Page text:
The Genre Bending Animated Musical LAIKA Is A Joy To Watch

Wes Anderson’s ISLE OF DOGS may be given a run for its money by LAIKA, an utterly charming, whimsical, and funny animated musical about the famous space dog that died in the launching of Sputnik 2. In this alternate reality created by Czech director Aurel Klimt, Laika does not die but rather lands on a strange planet with an imaginative array of colorful creatures to befriend. These stop-motion wonders are all imbued with distinct traits and personalities. Since the brutal experimentation of forcing a dog as a test subject onto a spacecraft is portrayed in all it ugliness in the beginning, one can only surmise that Klimt fashioned the film as a response to that form of animal cruelty, in the answer of rescuing Laika and giving her an interesting new world and an array of new friends. Other animals shot into space join the community of outcasts to form their own idyllic society, continuing to flaunt the rules of scientific experimentation.

 

 

Catchy musical numbers peppered throughout the film always seamlessly reveal more about the characters or push the plot forward. They serve to enhance what is already the old-fashioned feel of the stereoscopic puppet animation. They also seem to fit with the somewhat rambling nature of the film, as the animals meet each other and explore their environment. Added up together, these elements create a universe of spontaneous joy and a childlike sense of wonder.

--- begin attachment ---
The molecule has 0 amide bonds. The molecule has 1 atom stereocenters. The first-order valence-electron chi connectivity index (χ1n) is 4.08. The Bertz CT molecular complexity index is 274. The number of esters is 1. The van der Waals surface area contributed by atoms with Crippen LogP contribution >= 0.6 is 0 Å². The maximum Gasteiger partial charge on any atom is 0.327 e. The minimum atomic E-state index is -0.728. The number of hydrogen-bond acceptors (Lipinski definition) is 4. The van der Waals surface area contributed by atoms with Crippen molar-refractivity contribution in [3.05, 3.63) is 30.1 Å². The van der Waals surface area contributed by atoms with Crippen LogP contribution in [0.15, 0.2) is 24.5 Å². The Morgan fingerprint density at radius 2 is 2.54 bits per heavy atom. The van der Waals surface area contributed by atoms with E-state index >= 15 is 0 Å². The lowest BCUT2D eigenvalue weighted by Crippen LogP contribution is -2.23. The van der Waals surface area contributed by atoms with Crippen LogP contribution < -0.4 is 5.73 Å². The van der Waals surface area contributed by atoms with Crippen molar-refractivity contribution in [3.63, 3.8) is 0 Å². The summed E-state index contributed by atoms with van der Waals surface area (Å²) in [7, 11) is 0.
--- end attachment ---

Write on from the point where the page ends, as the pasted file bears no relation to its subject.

The little paradise these outcasts have created together is interrupted when a cosmonaut lands in their midst. He immediately begins threatening the environment by trying to eat other creatures and making use of a freeze ray. The animals and creatures must band together to challenge this new threat. The message of the film seems to be clear: Human interference in the name of science is a serious threat to a peaceful, natural environment. LAIKA is never heavy-handed, though, and is endlessly silly in the way it delivers this message. It prefers to speak through singing and bananas.

 

 

Laika blends many genres together flawlessly: animation, comedy, science fiction, and musical. It raises many questions about animals, their natural habitats, and their relationship to humans. Maybe most importantly, it is a joy to watch, both for its old-school puppet animation and for the many inventive creatures it brings to life. It is an unassuming but completely effective and memorable film.

 

SHARON GISSY

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